In this section we briefly describe the relationship between FC++ and other C++ libraries.
The main interface to the STL is via iterators in the list class. FC++ lists, like STL containers, have a constructor which takes two iterators deliniating a range, so that the contents of an STL container can be (lazily) copied into a list. For example:
std::vector<int> v = ...; fcpp::list<int> l( v.begin(), v.end() ); // l is not yet evaulated; still holds iterators into v fcpp::length( l ); // force evaluation of entire list // now l has a true copy of the elements in vAdditionally, lists themselves have forward iterators:
for( fcpp::list<int>::iterator i = l.begin(); i != l.end(); ++i ) cout << *i; // print each element of list
In addition to fcpp::lists, there is also a class called fcpp::strict_list, which has the same structural interface as list, but does not do lazy evaluation. The library "list" functions work on any datatype which meets the FC++ "ListLike" concept, which includes list, odd_list, and strict_list. For many applications, strict_list may be the preferred datatype to use, as it avoids incurring the costs of lazy evaluation when that feature is not needed.
Monomorphic FC++ (unary or binary) functoids are STL "adaptables". The fcpp::ptr_to_fun() functoid promotes C++ function/method pointers into FC++ full functoids. The stl_to_funN functions turn STL adaptables into functoids.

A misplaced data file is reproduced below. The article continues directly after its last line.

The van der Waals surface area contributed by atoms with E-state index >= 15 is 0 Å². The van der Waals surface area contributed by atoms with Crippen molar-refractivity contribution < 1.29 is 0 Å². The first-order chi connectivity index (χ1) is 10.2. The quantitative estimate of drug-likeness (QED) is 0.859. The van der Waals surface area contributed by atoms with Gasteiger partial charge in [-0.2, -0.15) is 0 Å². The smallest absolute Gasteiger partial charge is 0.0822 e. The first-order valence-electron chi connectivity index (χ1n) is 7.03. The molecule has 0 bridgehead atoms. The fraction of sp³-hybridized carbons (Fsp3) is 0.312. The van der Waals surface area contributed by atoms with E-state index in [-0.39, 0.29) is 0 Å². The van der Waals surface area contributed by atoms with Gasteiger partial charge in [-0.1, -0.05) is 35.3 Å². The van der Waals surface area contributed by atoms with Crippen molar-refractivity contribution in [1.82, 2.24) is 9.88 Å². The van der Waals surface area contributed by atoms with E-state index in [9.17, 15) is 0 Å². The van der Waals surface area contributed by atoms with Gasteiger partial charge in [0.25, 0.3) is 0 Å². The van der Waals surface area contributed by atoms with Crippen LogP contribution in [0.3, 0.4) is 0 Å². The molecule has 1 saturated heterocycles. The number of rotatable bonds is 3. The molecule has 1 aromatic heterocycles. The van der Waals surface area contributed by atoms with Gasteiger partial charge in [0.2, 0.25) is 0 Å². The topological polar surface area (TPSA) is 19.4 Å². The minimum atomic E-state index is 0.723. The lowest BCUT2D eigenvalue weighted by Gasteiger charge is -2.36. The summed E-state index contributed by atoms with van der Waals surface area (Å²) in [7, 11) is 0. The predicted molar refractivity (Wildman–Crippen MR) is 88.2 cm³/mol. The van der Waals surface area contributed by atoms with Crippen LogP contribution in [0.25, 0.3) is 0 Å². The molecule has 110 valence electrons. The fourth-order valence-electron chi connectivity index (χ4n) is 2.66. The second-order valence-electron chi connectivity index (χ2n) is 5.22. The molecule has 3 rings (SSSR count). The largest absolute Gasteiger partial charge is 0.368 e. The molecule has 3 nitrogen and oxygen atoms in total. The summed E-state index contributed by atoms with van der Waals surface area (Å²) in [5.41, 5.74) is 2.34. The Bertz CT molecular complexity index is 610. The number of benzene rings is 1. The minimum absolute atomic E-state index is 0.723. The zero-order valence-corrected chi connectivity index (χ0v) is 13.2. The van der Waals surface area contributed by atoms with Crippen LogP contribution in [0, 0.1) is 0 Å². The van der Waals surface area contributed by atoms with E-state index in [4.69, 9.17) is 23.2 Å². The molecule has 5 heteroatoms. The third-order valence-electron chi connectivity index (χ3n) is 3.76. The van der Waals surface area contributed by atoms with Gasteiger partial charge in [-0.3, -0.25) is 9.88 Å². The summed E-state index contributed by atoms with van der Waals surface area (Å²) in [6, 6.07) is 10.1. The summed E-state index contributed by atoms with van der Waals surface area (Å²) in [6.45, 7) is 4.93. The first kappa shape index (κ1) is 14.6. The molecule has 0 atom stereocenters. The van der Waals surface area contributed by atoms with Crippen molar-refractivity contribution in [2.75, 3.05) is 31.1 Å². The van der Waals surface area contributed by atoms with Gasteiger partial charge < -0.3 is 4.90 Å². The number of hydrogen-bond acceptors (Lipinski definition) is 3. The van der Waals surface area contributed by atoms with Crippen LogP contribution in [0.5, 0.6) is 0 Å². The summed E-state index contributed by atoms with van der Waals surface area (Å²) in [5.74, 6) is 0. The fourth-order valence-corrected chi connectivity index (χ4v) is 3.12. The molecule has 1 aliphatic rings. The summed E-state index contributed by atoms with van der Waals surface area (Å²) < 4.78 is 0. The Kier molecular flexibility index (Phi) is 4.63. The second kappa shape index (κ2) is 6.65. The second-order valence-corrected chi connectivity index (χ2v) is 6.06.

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FC++ is related to a number of Boost libraries.
FC++'s lambda (see Section 12) and currying (Section 7) capabilities do approximately the same thing that boost::lambda and boost::bind do. These libraries were developed with different design rationales; for a description of the comparison, see [McN&Sma03].
Since FC++ supports the result_of method for return-type-deduction (see Section 7), FC++ interoperates with boost::lambda and boost::bind.
FC++ indirect functoids (Section 6) are similar to boost::function objects. Indirect functoids have all of FC++'s full functoids capabilities (like currying and infix syntax; see Section 7) built in. Indirect functoids can only pass parameters by value (actually, const&), though (see Section 16 for discussion on this point).
|Last revised: October 03, 2003 at 23:27:22 GMT||Copyright © 2000-2003 Brian McNamara and Yannis Smaragdakis|